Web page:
Discharge test for fresh and tidal waters

Despite the continued reduction of emissions from point and diffuse sources the desired water quality cannot (yet) been met at various locations.In order to realize a further improvement of the water quality a clearer alignment between the water quality objectives and the necessary emission reduction method is needed: the so-called emission-immission approach.
The tool includes the assessment of the admissibility of the discharge remaining after application of the source approach (best available techniques) from a specific pointsource, for the receiving surface water. According to Art. 4 (4) of the Directive 2008/105/EC (directive on priority substances) the mixing zone approach is required when evaluating discharges of priority substances (2011).
The discharge test determines the concentration in the near vicinity of the point of discharge and assesses whether or not the concentration (CL) at the border of the mixing zone, a limited area in the near vicinity of the point of discharge, meets the EQS standard and the increase in concentration (ΔCL) does not lead to a significant deterioration in water quality.


Since 2011 the discharge test can also be applied for the assessment of discharges on tidal waters.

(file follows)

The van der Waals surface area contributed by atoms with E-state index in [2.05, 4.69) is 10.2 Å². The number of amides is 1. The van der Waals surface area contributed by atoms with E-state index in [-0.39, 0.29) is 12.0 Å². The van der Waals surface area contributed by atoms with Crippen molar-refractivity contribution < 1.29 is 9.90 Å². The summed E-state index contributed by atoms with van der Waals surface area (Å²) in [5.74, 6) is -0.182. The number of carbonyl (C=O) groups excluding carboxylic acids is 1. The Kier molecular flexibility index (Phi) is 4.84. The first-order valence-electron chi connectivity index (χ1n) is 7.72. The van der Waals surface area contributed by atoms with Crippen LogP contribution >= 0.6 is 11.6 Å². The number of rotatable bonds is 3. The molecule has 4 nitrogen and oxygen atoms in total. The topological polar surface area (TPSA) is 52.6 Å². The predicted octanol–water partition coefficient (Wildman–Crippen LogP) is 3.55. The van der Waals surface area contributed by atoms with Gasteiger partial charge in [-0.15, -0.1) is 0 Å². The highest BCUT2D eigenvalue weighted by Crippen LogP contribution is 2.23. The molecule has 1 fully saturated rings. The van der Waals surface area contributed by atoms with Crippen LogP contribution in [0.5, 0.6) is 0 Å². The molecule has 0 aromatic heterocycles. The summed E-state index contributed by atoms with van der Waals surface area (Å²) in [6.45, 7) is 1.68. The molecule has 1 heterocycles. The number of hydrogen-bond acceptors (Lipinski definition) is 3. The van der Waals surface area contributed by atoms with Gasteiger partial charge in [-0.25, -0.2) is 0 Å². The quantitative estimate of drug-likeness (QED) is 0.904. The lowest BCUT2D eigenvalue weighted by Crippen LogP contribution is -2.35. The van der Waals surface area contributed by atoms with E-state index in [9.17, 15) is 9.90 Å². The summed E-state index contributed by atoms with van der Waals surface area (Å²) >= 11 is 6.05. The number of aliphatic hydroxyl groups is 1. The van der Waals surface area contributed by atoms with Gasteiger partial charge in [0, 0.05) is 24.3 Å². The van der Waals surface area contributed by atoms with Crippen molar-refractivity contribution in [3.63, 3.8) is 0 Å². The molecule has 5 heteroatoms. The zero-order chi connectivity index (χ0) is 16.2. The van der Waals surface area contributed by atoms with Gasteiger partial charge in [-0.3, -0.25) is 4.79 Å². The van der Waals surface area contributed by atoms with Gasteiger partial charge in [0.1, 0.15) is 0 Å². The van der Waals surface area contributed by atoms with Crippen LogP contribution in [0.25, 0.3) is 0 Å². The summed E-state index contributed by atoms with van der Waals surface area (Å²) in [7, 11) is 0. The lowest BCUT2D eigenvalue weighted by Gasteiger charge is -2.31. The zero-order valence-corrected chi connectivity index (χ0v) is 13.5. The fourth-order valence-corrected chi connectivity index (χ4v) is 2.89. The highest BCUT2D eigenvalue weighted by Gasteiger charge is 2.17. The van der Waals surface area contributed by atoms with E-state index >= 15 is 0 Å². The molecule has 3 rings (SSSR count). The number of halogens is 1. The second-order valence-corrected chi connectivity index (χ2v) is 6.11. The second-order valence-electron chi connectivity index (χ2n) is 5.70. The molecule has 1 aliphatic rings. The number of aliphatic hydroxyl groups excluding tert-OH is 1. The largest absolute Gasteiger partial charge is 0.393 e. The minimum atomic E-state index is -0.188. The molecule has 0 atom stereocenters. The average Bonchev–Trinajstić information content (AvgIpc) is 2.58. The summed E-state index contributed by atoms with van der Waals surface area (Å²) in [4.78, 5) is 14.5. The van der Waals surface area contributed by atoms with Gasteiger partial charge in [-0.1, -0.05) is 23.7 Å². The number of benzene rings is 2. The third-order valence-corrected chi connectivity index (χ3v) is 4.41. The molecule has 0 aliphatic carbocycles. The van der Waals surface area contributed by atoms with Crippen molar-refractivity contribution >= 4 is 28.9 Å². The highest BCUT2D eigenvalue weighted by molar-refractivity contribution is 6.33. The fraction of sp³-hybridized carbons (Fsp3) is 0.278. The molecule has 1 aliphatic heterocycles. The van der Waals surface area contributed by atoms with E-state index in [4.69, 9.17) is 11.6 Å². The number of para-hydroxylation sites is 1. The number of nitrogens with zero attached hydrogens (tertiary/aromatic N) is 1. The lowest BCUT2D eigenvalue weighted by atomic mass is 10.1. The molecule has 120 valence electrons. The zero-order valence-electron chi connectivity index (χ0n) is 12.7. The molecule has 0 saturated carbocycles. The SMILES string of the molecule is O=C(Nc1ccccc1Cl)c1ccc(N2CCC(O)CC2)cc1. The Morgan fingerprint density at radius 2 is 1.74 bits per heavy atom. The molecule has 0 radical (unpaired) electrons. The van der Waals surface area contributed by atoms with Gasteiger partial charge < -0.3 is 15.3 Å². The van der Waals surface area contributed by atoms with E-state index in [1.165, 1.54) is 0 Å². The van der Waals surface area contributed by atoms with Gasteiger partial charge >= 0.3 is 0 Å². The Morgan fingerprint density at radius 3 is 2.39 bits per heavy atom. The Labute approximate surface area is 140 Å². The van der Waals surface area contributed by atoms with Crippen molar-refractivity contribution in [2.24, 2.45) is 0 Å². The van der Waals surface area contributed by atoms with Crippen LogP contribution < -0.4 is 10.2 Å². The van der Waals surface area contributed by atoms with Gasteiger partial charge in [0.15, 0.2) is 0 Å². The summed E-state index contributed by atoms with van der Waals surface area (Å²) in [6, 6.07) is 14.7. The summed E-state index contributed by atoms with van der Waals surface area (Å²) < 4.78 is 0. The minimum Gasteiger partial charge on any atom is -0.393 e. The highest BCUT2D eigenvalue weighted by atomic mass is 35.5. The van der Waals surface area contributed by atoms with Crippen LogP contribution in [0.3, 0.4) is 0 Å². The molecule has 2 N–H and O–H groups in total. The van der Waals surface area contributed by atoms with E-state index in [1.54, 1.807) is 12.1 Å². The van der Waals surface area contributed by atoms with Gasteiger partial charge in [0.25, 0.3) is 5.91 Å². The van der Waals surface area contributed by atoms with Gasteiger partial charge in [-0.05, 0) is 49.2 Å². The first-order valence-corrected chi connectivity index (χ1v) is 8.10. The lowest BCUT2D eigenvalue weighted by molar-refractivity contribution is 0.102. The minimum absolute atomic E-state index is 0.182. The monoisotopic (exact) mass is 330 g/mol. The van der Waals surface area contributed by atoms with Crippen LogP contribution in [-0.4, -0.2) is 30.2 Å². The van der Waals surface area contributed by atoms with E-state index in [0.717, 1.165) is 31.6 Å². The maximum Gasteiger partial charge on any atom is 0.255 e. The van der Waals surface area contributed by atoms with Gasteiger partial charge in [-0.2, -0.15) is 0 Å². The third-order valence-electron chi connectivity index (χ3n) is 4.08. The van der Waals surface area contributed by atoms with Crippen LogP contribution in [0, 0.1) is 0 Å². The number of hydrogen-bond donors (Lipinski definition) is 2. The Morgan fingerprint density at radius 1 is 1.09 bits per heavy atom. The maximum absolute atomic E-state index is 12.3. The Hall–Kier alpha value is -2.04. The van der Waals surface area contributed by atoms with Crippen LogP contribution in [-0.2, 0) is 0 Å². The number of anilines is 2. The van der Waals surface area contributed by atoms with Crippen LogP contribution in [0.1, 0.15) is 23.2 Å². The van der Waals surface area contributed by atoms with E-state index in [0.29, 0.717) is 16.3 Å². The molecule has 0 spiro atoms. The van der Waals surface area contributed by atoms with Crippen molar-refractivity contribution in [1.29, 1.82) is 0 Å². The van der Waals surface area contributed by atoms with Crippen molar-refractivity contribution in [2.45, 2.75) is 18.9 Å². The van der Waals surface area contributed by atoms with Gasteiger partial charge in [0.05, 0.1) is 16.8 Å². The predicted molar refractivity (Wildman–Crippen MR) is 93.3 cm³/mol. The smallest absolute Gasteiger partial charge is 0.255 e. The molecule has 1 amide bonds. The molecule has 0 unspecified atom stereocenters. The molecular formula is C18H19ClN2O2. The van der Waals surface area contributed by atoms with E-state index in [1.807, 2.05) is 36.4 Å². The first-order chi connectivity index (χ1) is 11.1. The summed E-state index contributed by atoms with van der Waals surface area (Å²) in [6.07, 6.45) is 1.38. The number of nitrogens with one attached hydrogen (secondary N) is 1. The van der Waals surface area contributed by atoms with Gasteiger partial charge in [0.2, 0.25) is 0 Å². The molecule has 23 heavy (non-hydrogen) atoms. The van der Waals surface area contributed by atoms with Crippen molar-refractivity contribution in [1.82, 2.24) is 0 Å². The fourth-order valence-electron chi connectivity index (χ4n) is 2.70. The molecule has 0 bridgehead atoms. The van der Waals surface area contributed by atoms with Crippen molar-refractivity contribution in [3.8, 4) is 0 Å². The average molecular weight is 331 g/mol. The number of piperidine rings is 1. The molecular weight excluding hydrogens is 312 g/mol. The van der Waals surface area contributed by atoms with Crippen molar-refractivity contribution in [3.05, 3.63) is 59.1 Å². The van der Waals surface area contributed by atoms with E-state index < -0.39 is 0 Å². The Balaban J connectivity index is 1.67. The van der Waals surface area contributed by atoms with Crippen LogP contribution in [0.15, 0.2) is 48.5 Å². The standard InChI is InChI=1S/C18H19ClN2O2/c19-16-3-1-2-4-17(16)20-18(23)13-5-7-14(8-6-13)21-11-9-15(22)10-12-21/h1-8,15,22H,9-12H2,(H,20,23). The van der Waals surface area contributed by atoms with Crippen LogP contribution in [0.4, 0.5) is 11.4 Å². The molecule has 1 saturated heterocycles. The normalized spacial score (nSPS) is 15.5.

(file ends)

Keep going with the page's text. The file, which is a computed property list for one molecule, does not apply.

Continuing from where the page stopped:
For the evaluation of discharges at tidal waters complex processes have to be taken into account. The necessary calculations to assess discharges are more complex than in the situation of fresh waters. Tidal movements, fresh-salt transitions, stratification can play an important role. In the new instrument, a distinction is made between:

  • Freshwater (without tide);
  • Estuary/tidal river with net discharge (riverflow);
  • Dead end canals and harbours (without net flow);
  • Coastal discharge to wide estuaries with clear tidal gullies;
  • coastal discharge (to open sea);
  • Open sea discharge.

For the assessment of a discharge to tidal waters, using the discharge test, usually many water system data are needed. For the main RWS (tidal) waters and (tidal) ports these data are stored in a database that is linked to the discharge test.

For the various conditions are different calculation methods necessary. Hence for the salt key is chosen to use a decision tree. This decision tree gives in a transparent manner to how a discharge in a given situation must be assessed and what calculation methods in chosen conditions are applicable.